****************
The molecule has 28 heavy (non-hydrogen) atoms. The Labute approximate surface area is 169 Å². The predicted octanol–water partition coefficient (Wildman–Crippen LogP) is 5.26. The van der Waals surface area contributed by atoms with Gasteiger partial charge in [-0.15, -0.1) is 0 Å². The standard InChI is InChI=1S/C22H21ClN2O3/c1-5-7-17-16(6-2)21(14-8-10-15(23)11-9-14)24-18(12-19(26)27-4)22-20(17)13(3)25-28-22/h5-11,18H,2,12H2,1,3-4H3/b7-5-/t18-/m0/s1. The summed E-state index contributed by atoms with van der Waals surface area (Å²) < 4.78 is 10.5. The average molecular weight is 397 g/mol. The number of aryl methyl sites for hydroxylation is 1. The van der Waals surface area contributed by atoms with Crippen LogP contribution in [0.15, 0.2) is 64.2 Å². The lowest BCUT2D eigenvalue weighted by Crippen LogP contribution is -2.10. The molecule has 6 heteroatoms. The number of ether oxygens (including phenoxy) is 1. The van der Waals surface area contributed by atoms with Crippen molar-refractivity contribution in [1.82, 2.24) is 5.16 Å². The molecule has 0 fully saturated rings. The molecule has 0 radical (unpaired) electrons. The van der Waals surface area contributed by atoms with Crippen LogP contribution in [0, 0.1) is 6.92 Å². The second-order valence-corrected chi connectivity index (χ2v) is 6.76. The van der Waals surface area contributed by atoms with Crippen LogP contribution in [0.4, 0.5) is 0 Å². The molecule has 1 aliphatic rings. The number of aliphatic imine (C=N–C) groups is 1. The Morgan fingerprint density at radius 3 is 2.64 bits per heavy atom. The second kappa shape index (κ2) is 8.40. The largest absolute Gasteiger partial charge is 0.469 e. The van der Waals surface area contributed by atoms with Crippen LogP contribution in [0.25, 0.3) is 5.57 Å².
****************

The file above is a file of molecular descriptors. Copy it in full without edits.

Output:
The molecule has 28 heavy (non-hydrogen) atoms. The Labute approximate surface area is 169 Å². The predicted octanol–water partition coefficient (Wildman–Crippen LogP) is 5.26. The van der Waals surface area contributed by atoms with Gasteiger partial charge in [-0.15, -0.1) is 0 Å². The standard InChI is InChI=1S/C22H21ClN2O3/c1-5-7-17-16(6-2)21(14-8-10-15(23)11-9-14)24-18(12-19(26)27-4)22-20(17)13(3)25-28-22/h5-11,18H,2,12H2,1,3-4H3/b7-5-/t18-/m0/s1. The summed E-state index contributed by atoms with van der Waals surface area (Å²) < 4.78 is 10.5. The average molecular weight is 397 g/mol. The number of aryl methyl sites for hydroxylation is 1. The van der Waals surface area contributed by atoms with Crippen LogP contribution in [0.15, 0.2) is 64.2 Å². The lowest BCUT2D eigenvalue weighted by Crippen LogP contribution is -2.10. The molecule has 6 heteroatoms. The number of ether oxygens (including phenoxy) is 1. The van der Waals surface area contributed by atoms with Crippen molar-refractivity contribution in [1.82, 2.24) is 5.16 Å². The molecule has 0 fully saturated rings. The molecule has 0 radical (unpaired) electrons. The van der Waals surface area contributed by atoms with Crippen LogP contribution in [0, 0.1) is 6.92 Å². The second-order valence-corrected chi connectivity index (χ2v) is 6.76. The van der Waals surface area contributed by atoms with Crippen LogP contribution in [0.4, 0.5) is 0 Å². The molecule has 1 aliphatic rings. The number of aliphatic imine (C=N–C) groups is 1. The Morgan fingerprint density at radius 3 is 2.64 bits per heavy atom. The second kappa shape index (κ2) is 8.40. The largest absolute Gasteiger partial charge is 0.469 e. The van der Waals surface area contributed by atoms with Crippen LogP contribution in [0.25, 0.3) is 5.57 Å².